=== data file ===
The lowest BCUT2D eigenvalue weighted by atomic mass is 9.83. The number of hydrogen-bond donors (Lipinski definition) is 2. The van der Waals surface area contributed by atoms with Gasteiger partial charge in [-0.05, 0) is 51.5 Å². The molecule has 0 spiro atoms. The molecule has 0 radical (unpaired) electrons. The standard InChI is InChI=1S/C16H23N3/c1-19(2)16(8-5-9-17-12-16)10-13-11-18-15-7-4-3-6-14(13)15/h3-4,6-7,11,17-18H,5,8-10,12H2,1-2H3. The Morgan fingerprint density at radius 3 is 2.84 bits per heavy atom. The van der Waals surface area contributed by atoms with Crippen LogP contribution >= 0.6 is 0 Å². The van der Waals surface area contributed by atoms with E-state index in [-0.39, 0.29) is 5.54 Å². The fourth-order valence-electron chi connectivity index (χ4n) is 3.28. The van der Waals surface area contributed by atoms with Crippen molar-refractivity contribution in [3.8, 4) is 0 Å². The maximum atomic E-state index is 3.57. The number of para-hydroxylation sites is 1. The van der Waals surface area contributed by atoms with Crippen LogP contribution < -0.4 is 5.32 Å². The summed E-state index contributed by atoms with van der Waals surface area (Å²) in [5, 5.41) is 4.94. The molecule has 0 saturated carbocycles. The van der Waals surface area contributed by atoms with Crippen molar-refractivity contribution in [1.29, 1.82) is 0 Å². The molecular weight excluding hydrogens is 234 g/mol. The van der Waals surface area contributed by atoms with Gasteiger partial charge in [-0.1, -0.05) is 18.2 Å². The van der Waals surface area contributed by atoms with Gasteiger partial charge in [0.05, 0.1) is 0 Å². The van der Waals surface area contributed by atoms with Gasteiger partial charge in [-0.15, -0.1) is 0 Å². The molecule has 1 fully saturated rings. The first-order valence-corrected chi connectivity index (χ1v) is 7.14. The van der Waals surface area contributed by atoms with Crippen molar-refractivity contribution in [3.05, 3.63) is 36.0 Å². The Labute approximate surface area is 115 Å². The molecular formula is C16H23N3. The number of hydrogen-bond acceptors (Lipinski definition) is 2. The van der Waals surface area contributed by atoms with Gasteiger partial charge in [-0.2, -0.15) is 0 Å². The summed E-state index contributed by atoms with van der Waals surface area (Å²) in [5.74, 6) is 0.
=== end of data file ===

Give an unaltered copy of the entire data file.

The lowest BCUT2D eigenvalue weighted by atomic mass is 9.83. The number of hydrogen-bond donors (Lipinski definition) is 2. The van der Waals surface area contributed by atoms with Gasteiger partial charge in [-0.05, 0) is 51.5 Å². The molecule has 0 spiro atoms. The molecule has 0 radical (unpaired) electrons. The standard InChI is InChI=1S/C16H23N3/c1-19(2)16(8-5-9-17-12-16)10-13-11-18-15-7-4-3-6-14(13)15/h3-4,6-7,11,17-18H,5,8-10,12H2,1-2H3. The Morgan fingerprint density at radius 3 is 2.84 bits per heavy atom. The van der Waals surface area contributed by atoms with Crippen LogP contribution >= 0.6 is 0 Å². The van der Waals surface area contributed by atoms with E-state index in [-0.39, 0.29) is 5.54 Å². The fourth-order valence-electron chi connectivity index (χ4n) is 3.28. The van der Waals surface area contributed by atoms with Crippen molar-refractivity contribution in [3.8, 4) is 0 Å². The maximum atomic E-state index is 3.57. The number of para-hydroxylation sites is 1. The van der Waals surface area contributed by atoms with Crippen LogP contribution < -0.4 is 5.32 Å². The summed E-state index contributed by atoms with van der Waals surface area (Å²) in [5, 5.41) is 4.94. The molecule has 0 saturated carbocycles. The van der Waals surface area contributed by atoms with Crippen molar-refractivity contribution in [1.29, 1.82) is 0 Å². The molecular weight excluding hydrogens is 234 g/mol. The van der Waals surface area contributed by atoms with Gasteiger partial charge in [-0.1, -0.05) is 18.2 Å². The van der Waals surface area contributed by atoms with Gasteiger partial charge in [0.05, 0.1) is 0 Å². The van der Waals surface area contributed by atoms with Gasteiger partial charge in [-0.15, -0.1) is 0 Å². The molecule has 1 fully saturated rings. The first-order valence-corrected chi connectivity index (χ1v) is 7.14. The van der Waals surface area contributed by atoms with Crippen molar-refractivity contribution in [3.05, 3.63) is 36.0 Å². The Labute approximate surface area is 115 Å². The molecular formula is C16H23N3. The number of hydrogen-bond acceptors (Lipinski definition) is 2. The van der Waals surface area contributed by atoms with Gasteiger partial charge in [-0.2, -0.15) is 0 Å². The summed E-state index contributed by atoms with van der Waals surface area (Å²) in [5.74, 6) is 0.